Frank Ruff: Big issues in 2023 General Assembly

Published 5:41 pm Thursday, January 19, 2023

The General Assembly kicked off the 2023 session last week. It is too early to have a good sense of all of the issues that we will face, however, these will clearly take time and probably keep the media’s attention.

Tax cuts

Governor Youngkin has proposed $1 billion in tax cuts for families by raising your standard deduction levels and by reducing the taxable rate after deductions. He also proposed a reduction of taxes on small businesses by 10% and changing corporate taxes from 6% to 5% to better compete for new jobs just as North Carolina did several years ago.

Preparing for a downturn in the economy

Virginia, as with most states, is flush with cash. Rainy day reserve funds have never been larger and tax collections continue to come in higher than expected in most states. This is a result of higher tax receipts driven by higher wages.

But the predictions of a looming recession are something that all of us must watch out for. Memories of the Great Recession remain in the back of our mind. We will remain fiscally prudent, making sure that we maintain our reserves.

Workforce development

The workforce crisis is one that touches every element of economic life. Teacher vacancy rates are at record highs. Health care facilities cannot attract enough nurses and doctors. Restaurants don’t have enough staff to operate at full capacity. Help wanted signs are everywhere. No one expects things to turn around soon.

We’ve known for years that, as the retirement of Baby Boomers picks up, it will be hard to replace them. They hold a wealth of experience and knowledge. I have tried to make that point for almost twenty years.

This is the reason that Governor Youngkin has asked me to lead the effort to transform our workforce policies to better address this shortage. That effort will include getting many more involved in apprenticeship programs. Additionally, we will attempt to better focus career technical education in high schools and community colleges. Others will adjust licensure requirements.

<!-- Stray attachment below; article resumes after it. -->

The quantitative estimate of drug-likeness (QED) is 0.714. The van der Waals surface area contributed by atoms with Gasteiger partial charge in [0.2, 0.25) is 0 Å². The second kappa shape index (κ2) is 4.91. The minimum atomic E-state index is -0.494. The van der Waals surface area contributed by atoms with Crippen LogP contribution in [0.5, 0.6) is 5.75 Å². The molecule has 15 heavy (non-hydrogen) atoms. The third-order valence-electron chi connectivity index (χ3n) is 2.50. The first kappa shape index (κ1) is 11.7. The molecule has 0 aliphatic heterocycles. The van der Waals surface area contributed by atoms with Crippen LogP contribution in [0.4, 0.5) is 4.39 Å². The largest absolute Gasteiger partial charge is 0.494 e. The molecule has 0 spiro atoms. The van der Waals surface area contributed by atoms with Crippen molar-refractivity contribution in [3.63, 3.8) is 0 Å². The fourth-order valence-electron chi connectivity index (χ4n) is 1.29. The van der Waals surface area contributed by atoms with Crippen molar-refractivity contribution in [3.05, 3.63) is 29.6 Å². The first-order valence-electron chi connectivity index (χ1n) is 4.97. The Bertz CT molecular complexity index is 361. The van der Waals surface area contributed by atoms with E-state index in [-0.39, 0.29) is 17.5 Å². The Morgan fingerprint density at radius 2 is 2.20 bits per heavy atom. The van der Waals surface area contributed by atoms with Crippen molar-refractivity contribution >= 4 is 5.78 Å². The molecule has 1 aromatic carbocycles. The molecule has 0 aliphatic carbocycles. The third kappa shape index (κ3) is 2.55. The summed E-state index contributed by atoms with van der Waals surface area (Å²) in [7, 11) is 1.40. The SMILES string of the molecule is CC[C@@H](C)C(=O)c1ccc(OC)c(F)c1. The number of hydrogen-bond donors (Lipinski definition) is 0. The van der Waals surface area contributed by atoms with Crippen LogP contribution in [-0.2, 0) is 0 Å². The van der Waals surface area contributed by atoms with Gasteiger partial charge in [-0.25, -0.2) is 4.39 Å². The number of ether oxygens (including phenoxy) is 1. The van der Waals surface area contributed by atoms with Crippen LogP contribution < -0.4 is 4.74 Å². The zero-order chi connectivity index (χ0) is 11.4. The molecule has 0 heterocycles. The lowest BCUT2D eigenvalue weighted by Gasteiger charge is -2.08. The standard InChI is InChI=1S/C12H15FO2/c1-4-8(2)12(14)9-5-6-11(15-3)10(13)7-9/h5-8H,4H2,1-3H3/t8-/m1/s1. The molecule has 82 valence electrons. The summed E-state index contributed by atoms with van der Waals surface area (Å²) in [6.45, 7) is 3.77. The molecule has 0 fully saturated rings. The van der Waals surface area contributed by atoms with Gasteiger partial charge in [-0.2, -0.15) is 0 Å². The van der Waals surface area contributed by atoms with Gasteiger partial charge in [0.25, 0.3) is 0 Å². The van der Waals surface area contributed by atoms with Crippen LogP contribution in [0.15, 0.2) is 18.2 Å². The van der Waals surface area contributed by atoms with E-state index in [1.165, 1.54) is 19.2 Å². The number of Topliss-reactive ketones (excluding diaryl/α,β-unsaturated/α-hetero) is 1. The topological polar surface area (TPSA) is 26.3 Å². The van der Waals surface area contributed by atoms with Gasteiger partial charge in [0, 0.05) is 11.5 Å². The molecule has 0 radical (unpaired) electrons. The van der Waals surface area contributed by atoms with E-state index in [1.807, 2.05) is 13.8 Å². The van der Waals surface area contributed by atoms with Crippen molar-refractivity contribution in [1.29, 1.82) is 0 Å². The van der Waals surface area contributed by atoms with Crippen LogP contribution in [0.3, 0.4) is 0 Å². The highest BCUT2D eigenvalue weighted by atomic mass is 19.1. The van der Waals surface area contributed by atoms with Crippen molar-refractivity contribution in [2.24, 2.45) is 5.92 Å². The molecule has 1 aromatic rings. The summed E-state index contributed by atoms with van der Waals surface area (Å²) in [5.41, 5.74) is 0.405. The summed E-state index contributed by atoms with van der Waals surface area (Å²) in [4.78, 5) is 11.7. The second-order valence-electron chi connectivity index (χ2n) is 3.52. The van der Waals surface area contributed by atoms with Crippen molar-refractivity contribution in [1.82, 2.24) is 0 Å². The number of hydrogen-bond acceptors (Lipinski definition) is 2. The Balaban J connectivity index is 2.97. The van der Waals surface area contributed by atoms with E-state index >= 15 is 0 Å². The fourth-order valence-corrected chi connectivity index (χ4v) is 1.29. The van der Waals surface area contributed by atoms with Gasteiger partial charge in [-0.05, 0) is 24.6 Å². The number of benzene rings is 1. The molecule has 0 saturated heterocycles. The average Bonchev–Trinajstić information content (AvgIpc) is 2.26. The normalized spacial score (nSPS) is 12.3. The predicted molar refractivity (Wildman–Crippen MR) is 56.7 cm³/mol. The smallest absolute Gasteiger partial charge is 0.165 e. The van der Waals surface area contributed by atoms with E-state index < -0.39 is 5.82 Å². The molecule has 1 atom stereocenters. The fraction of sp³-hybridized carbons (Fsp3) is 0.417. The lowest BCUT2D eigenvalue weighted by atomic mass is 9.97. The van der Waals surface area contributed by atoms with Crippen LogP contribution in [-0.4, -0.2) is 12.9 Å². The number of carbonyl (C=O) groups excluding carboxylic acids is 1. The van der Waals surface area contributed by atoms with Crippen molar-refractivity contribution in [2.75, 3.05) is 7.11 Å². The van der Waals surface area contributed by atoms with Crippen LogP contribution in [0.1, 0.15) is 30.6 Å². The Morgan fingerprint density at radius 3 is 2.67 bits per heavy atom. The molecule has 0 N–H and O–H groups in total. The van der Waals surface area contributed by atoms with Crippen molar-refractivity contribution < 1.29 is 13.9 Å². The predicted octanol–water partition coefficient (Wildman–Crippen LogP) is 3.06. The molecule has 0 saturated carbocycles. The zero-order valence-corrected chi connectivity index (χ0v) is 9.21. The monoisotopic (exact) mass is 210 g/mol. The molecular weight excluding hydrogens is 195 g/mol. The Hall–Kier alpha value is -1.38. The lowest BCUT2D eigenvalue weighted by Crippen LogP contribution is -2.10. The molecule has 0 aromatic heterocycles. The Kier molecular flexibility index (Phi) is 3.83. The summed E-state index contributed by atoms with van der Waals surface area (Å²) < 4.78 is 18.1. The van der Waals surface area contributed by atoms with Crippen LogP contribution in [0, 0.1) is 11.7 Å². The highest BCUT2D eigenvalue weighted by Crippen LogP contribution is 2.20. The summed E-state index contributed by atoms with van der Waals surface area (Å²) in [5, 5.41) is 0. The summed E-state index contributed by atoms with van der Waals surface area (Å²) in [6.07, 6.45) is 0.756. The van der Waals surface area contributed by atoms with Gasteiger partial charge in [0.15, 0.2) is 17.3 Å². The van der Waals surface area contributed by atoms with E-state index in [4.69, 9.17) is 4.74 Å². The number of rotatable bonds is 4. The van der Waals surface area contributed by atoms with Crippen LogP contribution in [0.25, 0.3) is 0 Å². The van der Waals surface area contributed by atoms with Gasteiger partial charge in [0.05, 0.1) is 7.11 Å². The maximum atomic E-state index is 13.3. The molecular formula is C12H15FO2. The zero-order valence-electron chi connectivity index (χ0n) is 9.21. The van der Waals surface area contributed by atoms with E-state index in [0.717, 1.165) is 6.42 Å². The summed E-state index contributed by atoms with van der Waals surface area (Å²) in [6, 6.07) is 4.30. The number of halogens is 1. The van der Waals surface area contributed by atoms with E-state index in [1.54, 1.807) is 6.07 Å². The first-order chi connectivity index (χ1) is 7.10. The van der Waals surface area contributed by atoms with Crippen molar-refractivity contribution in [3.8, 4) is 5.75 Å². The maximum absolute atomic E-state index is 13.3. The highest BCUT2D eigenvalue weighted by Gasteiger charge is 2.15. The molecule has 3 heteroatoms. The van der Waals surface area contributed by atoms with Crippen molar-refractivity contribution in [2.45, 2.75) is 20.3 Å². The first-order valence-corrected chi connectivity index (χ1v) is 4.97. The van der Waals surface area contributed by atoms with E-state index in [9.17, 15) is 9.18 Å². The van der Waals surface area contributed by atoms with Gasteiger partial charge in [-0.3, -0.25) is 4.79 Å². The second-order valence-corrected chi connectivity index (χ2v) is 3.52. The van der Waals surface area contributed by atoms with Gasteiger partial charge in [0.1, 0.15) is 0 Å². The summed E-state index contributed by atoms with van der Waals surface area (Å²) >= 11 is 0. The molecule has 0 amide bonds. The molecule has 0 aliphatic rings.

Employers say what is most important is individuals with the skills training and certification to do the job.

Mental health

America faces a mental health crisis, a long-festering catastrophe accelerated by the pandemic. It has manifested in a growing epidemic of death caused by drugs and alcohol, a steep decline in school outcomes, and a wellspring of loneliness infecting those in their pre-teen years as well as those who have retired. Virginia is no exception.

We do not have the beds designated to handle those with mental health issues. More importantly, we don’t have the workers who can and are willing to staff facilities.

Abortion fights

The Supreme Court’s decision last year striking down Roe v. Wade gave the states an opportunity to define how abortion is treated within their borders. Virginia will have a debate about what restrictions, if any, should we have regarding the most vulnerable. The two sides will deepen as the media attempts to put everyone in one group or the other, ignoring nuances as to when and under what circumstances.

Gambling

Virginia has gone hog-wild in recent years, giving citizens the opportunity to spend their money on pipe dreams of getting rich quickly without effort. It started with the lottery, then horse racing, and now casinos, sports betting, and gaming machines.

This year, hopefully, we will develop more regulation over all these ways to lose your money. We need to have the expertise needed to watch over the various machines to assure the public that everything is proper and above board.

There will be a continuing effort to either, once again, permit and tax those gaming machines that are often called ‘gray machines’, or ban them from the state. The casinos and horse racing interests are at war with the proponents of these machines. A conclusion to this issue is needed.

Energy

Under Governor Northam, Virginia bought into ‘green energy’ plans with little long term understanding of what it would cost consumers in either higher electric bills or in jobs and economic growth for the state. Governor Youngkin understands the problems this is creating. He is now trying to reverse some of these provisions before Virginia is overwhelmed by the consequences of the former administration.

I will attempt to keep you informed as the Session progresses.

Frank Ruff Jr. serves as the 15th District senator in Virginia. He can be reached at Sen.Ruff@verizon.net, (434) 374-5129 or P.O. Box 332, Clarksville, VA 23927.